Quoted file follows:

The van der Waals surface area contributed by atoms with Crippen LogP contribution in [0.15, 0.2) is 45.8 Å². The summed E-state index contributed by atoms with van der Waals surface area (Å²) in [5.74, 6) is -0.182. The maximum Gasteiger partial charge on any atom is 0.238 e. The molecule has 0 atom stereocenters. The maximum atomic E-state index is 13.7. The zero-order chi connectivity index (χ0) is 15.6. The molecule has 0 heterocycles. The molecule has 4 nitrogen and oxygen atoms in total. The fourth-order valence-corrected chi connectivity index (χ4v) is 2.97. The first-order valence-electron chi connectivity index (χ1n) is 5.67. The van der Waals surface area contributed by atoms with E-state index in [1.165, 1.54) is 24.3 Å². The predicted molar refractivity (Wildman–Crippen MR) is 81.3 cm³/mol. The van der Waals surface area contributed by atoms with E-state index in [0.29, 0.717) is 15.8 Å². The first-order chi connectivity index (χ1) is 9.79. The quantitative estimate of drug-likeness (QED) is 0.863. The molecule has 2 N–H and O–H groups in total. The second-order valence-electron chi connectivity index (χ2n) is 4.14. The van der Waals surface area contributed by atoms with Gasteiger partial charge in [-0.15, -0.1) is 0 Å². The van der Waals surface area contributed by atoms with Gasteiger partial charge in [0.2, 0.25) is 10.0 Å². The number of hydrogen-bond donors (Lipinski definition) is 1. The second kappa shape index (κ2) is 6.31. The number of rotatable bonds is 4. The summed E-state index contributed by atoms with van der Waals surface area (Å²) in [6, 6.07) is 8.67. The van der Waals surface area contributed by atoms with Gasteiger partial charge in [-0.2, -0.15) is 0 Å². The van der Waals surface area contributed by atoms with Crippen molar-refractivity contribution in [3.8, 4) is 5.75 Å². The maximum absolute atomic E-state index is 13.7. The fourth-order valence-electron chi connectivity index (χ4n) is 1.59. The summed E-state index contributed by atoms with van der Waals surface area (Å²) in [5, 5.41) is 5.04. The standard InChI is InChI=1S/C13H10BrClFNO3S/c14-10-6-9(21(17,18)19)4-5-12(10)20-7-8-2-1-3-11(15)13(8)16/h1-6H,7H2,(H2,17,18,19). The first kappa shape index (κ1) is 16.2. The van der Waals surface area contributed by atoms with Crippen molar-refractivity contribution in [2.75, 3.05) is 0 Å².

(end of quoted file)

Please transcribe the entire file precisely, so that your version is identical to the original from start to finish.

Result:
The van der Waals surface area contributed by atoms with Crippen LogP contribution in [0.15, 0.2) is 45.8 Å². The summed E-state index contributed by atoms with van der Waals surface area (Å²) in [5.74, 6) is -0.182. The maximum Gasteiger partial charge on any atom is 0.238 e. The molecule has 0 atom stereocenters. The maximum atomic E-state index is 13.7. The zero-order chi connectivity index (χ0) is 15.6. The molecule has 0 heterocycles. The molecule has 4 nitrogen and oxygen atoms in total. The fourth-order valence-corrected chi connectivity index (χ4v) is 2.97. The first-order valence-electron chi connectivity index (χ1n) is 5.67. The van der Waals surface area contributed by atoms with E-state index in [1.165, 1.54) is 24.3 Å². The predicted molar refractivity (Wildman–Crippen MR) is 81.3 cm³/mol. The van der Waals surface area contributed by atoms with E-state index in [0.29, 0.717) is 15.8 Å². The first-order chi connectivity index (χ1) is 9.79. The quantitative estimate of drug-likeness (QED) is 0.863. The molecule has 2 N–H and O–H groups in total. The second-order valence-electron chi connectivity index (χ2n) is 4.14. The van der Waals surface area contributed by atoms with Gasteiger partial charge in [-0.15, -0.1) is 0 Å². The van der Waals surface area contributed by atoms with Gasteiger partial charge in [0.2, 0.25) is 10.0 Å². The number of hydrogen-bond donors (Lipinski definition) is 1. The second kappa shape index (κ2) is 6.31. The number of rotatable bonds is 4. The summed E-state index contributed by atoms with van der Waals surface area (Å²) in [6, 6.07) is 8.67. The van der Waals surface area contributed by atoms with Gasteiger partial charge in [-0.2, -0.15) is 0 Å². The van der Waals surface area contributed by atoms with Crippen molar-refractivity contribution in [3.8, 4) is 5.75 Å². The maximum absolute atomic E-state index is 13.7. The fourth-order valence-electron chi connectivity index (χ4n) is 1.59. The summed E-state index contributed by atoms with van der Waals surface area (Å²) in [5, 5.41) is 5.04. The standard InChI is InChI=1S/C13H10BrClFNO3S/c14-10-6-9(21(17,18)19)4-5-12(10)20-7-8-2-1-3-11(15)13(8)16/h1-6H,7H2,(H2,17,18,19). The first kappa shape index (κ1) is 16.2. The van der Waals surface area contributed by atoms with Crippen molar-refractivity contribution in [2.75, 3.05) is 0 Å².